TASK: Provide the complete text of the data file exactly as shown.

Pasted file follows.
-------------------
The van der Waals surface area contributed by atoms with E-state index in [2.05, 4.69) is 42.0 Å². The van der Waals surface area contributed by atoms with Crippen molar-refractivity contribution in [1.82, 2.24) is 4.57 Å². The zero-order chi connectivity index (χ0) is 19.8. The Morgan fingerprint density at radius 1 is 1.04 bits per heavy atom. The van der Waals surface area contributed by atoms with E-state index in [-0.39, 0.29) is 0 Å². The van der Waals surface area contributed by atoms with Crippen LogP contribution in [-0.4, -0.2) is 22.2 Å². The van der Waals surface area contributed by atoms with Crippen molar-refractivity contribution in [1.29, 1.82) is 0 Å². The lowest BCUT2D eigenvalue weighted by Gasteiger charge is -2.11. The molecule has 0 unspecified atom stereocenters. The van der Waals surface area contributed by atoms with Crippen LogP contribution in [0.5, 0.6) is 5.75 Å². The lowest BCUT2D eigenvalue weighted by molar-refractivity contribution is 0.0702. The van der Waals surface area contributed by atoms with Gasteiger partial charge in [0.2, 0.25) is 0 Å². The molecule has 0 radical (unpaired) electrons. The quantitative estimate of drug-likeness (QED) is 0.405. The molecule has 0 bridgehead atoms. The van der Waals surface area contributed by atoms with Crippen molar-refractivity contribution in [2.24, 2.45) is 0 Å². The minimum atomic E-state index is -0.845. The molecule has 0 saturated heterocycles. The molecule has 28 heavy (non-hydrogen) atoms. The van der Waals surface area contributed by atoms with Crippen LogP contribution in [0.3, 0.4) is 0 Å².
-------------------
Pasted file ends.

The van der Waals surface area contributed by atoms with E-state index in [2.05, 4.69) is 42.0 Å². The van der Waals surface area contributed by atoms with Crippen molar-refractivity contribution in [1.82, 2.24) is 4.57 Å². The zero-order chi connectivity index (χ0) is 19.8. The Morgan fingerprint density at radius 1 is 1.04 bits per heavy atom. The van der Waals surface area contributed by atoms with E-state index in [-0.39, 0.29) is 0 Å². The van der Waals surface area contributed by atoms with Crippen LogP contribution in [-0.4, -0.2) is 22.2 Å². The van der Waals surface area contributed by atoms with Crippen molar-refractivity contribution in [1.29, 1.82) is 0 Å². The lowest BCUT2D eigenvalue weighted by Gasteiger charge is -2.11. The molecule has 0 unspecified atom stereocenters. The van der Waals surface area contributed by atoms with Crippen LogP contribution in [0.5, 0.6) is 5.75 Å². The lowest BCUT2D eigenvalue weighted by molar-refractivity contribution is 0.0702. The van der Waals surface area contributed by atoms with Gasteiger partial charge in [0.2, 0.25) is 0 Å². The molecule has 0 radical (unpaired) electrons. The quantitative estimate of drug-likeness (QED) is 0.405. The molecule has 0 bridgehead atoms. The van der Waals surface area contributed by atoms with Crippen molar-refractivity contribution in [2.24, 2.45) is 0 Å². The minimum atomic E-state index is -0.845. The molecule has 0 saturated heterocycles. The molecule has 28 heavy (non-hydrogen) atoms. The van der Waals surface area contributed by atoms with Crippen LogP contribution in [0.3, 0.4) is 0 Å².